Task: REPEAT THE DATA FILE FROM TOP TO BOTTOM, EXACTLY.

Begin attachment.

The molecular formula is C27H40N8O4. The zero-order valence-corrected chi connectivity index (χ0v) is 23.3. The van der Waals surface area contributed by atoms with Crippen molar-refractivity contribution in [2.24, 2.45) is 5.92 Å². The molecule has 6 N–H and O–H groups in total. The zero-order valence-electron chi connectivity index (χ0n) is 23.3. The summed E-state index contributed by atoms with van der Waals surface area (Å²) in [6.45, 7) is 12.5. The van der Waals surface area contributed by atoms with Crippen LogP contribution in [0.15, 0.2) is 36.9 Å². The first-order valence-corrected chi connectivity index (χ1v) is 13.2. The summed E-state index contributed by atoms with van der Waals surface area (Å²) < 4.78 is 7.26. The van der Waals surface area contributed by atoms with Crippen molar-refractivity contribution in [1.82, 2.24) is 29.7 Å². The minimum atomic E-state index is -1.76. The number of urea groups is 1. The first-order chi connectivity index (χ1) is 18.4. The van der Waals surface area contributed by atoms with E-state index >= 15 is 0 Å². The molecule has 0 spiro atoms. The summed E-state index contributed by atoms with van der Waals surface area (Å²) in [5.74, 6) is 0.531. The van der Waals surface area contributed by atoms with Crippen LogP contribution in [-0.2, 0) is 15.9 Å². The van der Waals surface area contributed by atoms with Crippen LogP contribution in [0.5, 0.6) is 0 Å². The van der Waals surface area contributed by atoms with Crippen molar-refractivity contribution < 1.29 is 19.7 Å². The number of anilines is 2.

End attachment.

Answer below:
The molecular formula is C27H40N8O4. The zero-order valence-corrected chi connectivity index (χ0v) is 23.3. The van der Waals surface area contributed by atoms with Crippen molar-refractivity contribution in [2.24, 2.45) is 5.92 Å². The molecule has 6 N–H and O–H groups in total. The zero-order valence-electron chi connectivity index (χ0n) is 23.3. The summed E-state index contributed by atoms with van der Waals surface area (Å²) in [6.45, 7) is 12.5. The van der Waals surface area contributed by atoms with Crippen LogP contribution in [0.15, 0.2) is 36.9 Å². The first-order valence-corrected chi connectivity index (χ1v) is 13.2. The summed E-state index contributed by atoms with van der Waals surface area (Å²) < 4.78 is 7.26. The van der Waals surface area contributed by atoms with Crippen molar-refractivity contribution in [1.82, 2.24) is 29.7 Å². The minimum atomic E-state index is -1.76. The number of urea groups is 1. The first-order chi connectivity index (χ1) is 18.4. The van der Waals surface area contributed by atoms with E-state index >= 15 is 0 Å². The molecule has 0 spiro atoms. The summed E-state index contributed by atoms with van der Waals surface area (Å²) in [5.74, 6) is 0.531. The van der Waals surface area contributed by atoms with Crippen LogP contribution in [-0.2, 0) is 15.9 Å². The van der Waals surface area contributed by atoms with Crippen LogP contribution in [0.5, 0.6) is 0 Å². The van der Waals surface area contributed by atoms with Crippen molar-refractivity contribution < 1.29 is 19.7 Å². The number of anilines is 2.